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Australian Government Censors Draft Snooping Laws

samzenpus posted about 2 years ago | from the all-the-better-to-see-you-with dept.

Privacy 150

coolstoryhansel writes "Stating that release of the draft legislation is not in the public interest [PDF] because it would prejudice decision making processes already in train, the Attorney General's Department has denied the release of the draft laws that would see wide-scale dragnet surveillance implemented along with an expansion of law enforcement powers for the purposes of 'national security'. Serkowski, speaking for the Pirate Party who lodged the FOI request labelled the Department response as 'disgraceful and troubling' saying the decision is 'completely trashing any semblance or notion of transparency or participative democratic process of policy development.'"

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And when passed... (4, Insightful)

AliasMarlowe (1042386) | about 2 years ago | (#41617155)

Releasing the final bill as-passed by the legislature will probably not be "in the public interest" either.

And when passed,one more step to Police State (4, Informative)

FriendlyLurker (50431) | about 2 years ago | (#41617235)

Labor & Liberal yet again **voting together** to preserve and extend a _privatised_ police state [youtube.com] in Australia, extend surveillance of Australian citizens without any oversight.

for example:

Flawed cybercrime Bill dodges national security inquiry
20 Aug 2012 | Scott Ludlam
Broadband, Communications & the Digital Economy

The Australian Government is pursuing a draconian cybercrime law scheduled for debate in the Senate tonight despite warnings from its own MPs and before an inquiry into national security legislation has taken evidence or reported, the Greens said today.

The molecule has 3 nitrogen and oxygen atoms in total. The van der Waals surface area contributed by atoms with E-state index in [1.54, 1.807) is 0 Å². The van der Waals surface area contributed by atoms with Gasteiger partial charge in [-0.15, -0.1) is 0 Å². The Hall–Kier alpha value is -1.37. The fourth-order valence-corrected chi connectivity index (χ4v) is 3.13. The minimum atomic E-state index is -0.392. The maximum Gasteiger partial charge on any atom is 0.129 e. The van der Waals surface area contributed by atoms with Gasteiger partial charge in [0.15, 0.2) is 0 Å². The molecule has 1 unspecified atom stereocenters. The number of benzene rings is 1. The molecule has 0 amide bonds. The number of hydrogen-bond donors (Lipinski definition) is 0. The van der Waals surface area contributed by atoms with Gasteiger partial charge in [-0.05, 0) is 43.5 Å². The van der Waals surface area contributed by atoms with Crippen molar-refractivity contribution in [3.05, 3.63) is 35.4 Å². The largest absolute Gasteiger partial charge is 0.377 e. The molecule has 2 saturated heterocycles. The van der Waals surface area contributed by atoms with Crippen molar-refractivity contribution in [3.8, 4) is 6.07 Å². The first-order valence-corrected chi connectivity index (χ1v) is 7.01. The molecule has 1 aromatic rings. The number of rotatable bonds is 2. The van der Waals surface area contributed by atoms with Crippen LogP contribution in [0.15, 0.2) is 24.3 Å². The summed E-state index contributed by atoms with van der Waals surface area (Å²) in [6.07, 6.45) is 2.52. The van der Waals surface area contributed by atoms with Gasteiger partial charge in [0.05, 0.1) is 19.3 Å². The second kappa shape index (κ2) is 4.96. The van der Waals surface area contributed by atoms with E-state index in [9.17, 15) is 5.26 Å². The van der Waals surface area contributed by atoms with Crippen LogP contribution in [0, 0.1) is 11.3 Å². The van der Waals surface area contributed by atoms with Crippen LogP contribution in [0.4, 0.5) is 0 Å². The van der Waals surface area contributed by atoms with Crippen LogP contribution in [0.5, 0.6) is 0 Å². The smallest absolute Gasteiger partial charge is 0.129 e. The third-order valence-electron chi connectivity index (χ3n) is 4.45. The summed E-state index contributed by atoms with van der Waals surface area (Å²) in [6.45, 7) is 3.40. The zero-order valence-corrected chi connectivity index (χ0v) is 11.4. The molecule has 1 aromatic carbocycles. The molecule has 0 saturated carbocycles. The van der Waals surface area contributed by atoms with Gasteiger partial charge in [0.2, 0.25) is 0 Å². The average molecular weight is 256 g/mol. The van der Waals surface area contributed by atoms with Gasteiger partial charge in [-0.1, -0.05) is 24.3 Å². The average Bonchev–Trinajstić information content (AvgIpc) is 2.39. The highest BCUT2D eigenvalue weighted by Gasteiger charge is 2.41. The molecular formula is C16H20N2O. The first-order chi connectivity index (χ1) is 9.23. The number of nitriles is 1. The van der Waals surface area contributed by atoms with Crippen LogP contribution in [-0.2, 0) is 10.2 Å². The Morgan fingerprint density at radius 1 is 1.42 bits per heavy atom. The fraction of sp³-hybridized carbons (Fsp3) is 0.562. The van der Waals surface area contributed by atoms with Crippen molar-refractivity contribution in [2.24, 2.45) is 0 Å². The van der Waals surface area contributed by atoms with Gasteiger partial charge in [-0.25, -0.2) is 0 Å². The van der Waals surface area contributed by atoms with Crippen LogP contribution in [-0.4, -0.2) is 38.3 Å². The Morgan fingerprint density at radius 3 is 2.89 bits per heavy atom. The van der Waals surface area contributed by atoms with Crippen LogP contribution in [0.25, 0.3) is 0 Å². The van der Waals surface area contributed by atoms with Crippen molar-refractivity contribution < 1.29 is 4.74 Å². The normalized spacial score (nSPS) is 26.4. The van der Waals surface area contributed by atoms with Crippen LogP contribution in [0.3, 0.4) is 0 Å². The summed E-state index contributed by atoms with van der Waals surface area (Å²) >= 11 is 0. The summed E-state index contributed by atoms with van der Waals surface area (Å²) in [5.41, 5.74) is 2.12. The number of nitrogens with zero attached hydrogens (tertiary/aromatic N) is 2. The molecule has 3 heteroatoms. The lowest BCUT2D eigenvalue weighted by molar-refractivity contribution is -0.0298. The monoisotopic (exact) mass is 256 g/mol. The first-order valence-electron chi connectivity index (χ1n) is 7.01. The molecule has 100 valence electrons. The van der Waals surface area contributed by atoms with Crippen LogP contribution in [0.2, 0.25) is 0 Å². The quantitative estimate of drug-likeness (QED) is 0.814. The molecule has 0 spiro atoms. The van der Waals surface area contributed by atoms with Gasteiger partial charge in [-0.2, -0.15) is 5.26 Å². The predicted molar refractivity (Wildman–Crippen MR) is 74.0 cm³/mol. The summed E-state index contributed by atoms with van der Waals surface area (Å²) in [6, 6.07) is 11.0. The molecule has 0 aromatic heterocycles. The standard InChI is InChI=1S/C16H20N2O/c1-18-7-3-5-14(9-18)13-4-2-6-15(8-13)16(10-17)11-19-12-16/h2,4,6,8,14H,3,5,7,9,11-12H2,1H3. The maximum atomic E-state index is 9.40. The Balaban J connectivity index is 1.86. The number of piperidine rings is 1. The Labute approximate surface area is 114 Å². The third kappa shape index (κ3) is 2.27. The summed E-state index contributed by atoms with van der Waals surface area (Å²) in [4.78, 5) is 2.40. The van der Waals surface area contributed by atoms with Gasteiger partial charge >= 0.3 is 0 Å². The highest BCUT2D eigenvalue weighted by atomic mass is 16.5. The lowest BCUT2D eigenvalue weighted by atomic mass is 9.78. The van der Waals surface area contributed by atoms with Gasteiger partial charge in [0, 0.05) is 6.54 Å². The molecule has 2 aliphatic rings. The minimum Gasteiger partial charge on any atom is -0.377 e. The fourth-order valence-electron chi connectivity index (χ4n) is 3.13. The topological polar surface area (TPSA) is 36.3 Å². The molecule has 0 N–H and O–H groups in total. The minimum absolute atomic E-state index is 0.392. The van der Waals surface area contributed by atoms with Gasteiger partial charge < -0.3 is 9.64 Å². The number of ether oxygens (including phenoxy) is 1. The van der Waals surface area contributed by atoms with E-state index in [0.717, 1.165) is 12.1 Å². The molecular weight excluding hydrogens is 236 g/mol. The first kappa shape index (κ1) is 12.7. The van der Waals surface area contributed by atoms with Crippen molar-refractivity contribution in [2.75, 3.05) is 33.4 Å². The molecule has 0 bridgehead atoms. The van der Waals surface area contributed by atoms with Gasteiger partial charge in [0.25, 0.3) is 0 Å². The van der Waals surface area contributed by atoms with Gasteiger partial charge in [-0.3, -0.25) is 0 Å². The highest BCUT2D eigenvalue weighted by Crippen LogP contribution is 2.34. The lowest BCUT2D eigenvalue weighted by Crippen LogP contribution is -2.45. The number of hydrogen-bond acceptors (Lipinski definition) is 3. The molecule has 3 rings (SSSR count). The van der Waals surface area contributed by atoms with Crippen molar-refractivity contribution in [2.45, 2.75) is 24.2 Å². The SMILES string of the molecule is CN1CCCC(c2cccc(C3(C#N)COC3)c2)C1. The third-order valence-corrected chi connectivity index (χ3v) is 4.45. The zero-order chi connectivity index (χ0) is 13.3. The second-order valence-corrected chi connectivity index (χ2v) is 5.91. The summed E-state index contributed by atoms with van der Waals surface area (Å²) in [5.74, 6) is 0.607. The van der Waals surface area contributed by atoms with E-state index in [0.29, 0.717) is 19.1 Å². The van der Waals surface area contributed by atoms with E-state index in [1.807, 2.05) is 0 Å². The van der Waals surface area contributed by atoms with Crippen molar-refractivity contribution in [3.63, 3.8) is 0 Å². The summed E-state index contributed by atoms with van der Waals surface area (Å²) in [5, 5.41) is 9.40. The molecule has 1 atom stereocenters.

The Greens communications spokesperson, Senator for Western Australia Scott Ludlam, said Labor's cybercrime legislation would open the door to Australians' private data being shared with agencies overseas.

"This proposed law goes well beyond the already controversial European convention on which it is based, and no explanation has been provided as to why. The European Treaty doesn't require ongoing collection and retention of communications, but the Australian Bill does. It also leaves the door open for Australia to assist in prosecutions which could lead to the death penalty overseas. These flaws must be addressed before the Bill proceeds."

Senator Ludlam said the Government had addressed only one of a range of problems identified by a unanimous Parliamentary committee on the legislation.

"The Government ignored a series of recommendations from MPs on all sides of Parliament, and fixed one embarrassing drafting flaw that would have prevented accession to the European Convention and invalidated the whole point of the Bill.

"The Attorney General's Department did the bare minimum they thought necessary to acknowledge the existence of the critical and unanimous committee report. The Government was urged by its own MPs to fix this legislation but chose to leave it as is. The national security legislation review - which will be looking at a highly controversial data retention proposal - has barely begun, yet the Government has now brought a key piece of enabling legislation forward.

"We have recommended a number of improvements to the bill including fixing these flaws and clarifying the Ombudsman's powers to inspect and audit compliance with the preservation regime."

Re:And when passed... (5, Insightful)

L4t3r4lu5 (1216702) | about 2 years ago | (#41617385)

You're still not reducing it down as far as it can go.

"This bill is not in the public interest, so we're not allowing the public to see it."

EU's Clean IT is the same (2, Informative)

Anonymous Coward | about 2 years ago | (#41618223)

I bet foreign powers get to see this bill, even if the public never does! Can I remind you also of Clean IT. The EU similar spying, monitoring, censorship law. Which follows the same pattern of secrecy: